Saturday, July 30, 2011


Wrote this story as part of my feature writing class last quarter. The assignment was to describe a place. I choose one from my childhood. Sophie and I called it Bear-hood.


In the shade of two pine trees, we had no rules. We could be anything. I could be a mad scientist who was finally able to reveal her true self as a frog. I had the ability to slow and pause time. My best friend, Sophie, could be a giant ant. She could tell fortunes to mysterious looking life forms that traveled from planet Mars to meet her.

Sophie and I spent hours on top of the dirt-floor that was between the curtain of pine-needles and a tree trunk. We played there because it was hidden from outside view. We played there because in that secret place we reveal our true selves. We were seven year-olds who believed in our fantasies.

Our secret place was just across the street from Sophie’s house. We found it one day, after deciding to pack up a few of Sophie’s belongings and exit the picket fence that bordered the front of her house. We filled a paper grocery bag with a random assortment of things we would naturally want to carry with us: a neon-colored slinky, trolls of all hair dyes, and stuffed animals of sorts. We stopped at her next-door neighbor’s house and collected a few white rocks, known to us as crystals.

We had made it across the street when we pushed our way through pine needles and discovered what would soon be known to us as Bear-hood. We imagined it was a suitable place for bears to go about their time, and thus decided it should be named after them.

Bear-hood was in a space formed by an umbrella of two trees’ worth of pine-needles. There was enough space to walk ten or so paces before having to turn back. The branches were high enough for our short bodies to play under, and could be used as shelves for the items we brought. The pine-needles that coated the exterior of the tree were full. Easily ignored was the sound of the passing cars just on the other side of Bear-hood. We could escape the must-do’s and the do-not’s of the world outside.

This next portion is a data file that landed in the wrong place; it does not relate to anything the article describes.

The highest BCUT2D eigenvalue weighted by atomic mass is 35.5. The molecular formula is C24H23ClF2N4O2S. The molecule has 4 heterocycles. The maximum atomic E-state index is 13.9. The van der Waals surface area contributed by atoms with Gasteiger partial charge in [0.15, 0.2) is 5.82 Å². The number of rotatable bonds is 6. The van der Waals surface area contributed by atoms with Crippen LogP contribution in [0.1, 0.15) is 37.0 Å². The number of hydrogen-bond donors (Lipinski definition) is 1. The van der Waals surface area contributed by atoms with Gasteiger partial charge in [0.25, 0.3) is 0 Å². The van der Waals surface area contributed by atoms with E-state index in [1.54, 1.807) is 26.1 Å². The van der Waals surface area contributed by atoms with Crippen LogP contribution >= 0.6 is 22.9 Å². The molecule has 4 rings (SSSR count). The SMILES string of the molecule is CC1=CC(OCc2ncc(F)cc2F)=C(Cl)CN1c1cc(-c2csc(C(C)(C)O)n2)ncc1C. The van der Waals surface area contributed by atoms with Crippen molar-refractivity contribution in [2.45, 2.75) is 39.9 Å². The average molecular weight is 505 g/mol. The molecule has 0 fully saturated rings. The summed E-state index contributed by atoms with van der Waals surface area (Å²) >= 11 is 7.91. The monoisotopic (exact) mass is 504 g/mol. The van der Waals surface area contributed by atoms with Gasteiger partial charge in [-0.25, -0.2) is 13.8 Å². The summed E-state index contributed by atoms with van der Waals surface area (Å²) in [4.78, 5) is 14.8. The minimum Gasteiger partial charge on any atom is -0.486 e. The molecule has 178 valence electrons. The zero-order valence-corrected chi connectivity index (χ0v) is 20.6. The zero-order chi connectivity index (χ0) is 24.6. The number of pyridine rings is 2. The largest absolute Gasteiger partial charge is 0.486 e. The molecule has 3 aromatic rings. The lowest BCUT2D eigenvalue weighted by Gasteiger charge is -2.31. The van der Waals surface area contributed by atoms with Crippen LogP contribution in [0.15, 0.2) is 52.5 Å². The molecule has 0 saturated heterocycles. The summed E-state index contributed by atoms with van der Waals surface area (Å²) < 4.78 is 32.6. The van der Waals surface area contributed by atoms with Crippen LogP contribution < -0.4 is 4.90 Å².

Soon, we would bring more items to our secret space. We brought cement blocks for chairs and stuffed animals for extra company. We strung sheets as room dividers and designated a corner as a bathroom.

Everything felt different inside of Bear-hood. Sophie and I could form our own rules. We could converse with a stuffed lion, or pour tea from a rock at our side. We simply had to believe in the things we were thinking. For me this task was simple, especially when Sophie was doing it too. We allowed our imagination to run free inside bear-hood.

We discovered bear-hood a few months after Sophie had moved to my hometown, Santa Barbara, a ritzy suburb in southern California. I was in the second grade and, at first, I was resistant to her becoming my friend.

Sophie required a lot of space. Her voice was deep, and permeated like a base guitar. She talked too much, too loud. It was a daily practice for her name to find itself chalked on the board in our classroom. She grinded her fingernails into her legs that were thick with eczema. She bulldozed her way through her lunch and then went for mine.

Meanwhile, I took up a diminished amount of space. My test scores were average and my voice was soft. Rarely spoken was my name; my friends were few.

Sophie moved into a house that was only a few away from mine. It made sense for our parents that the two of us walk home from school together. Soon after her move, our mothers became friends and our brothers became friends too. It was inevitable that Sophie and I would follow. Sophie was like my sister. She was forced upon me with no option, and with time, I began to love her.

After several weeks of our discovery of Bear-hood, it was ruined. A neighbor rang Sophie’s mom to inform her about an abundance of toys that hung from a tree on the other side of a wall that framed her house. The neighbor also told her that the toys were multiplying. She wanted everything removed. That was the end. We carried the weathered dolls, toys and games back into Sophie’s house.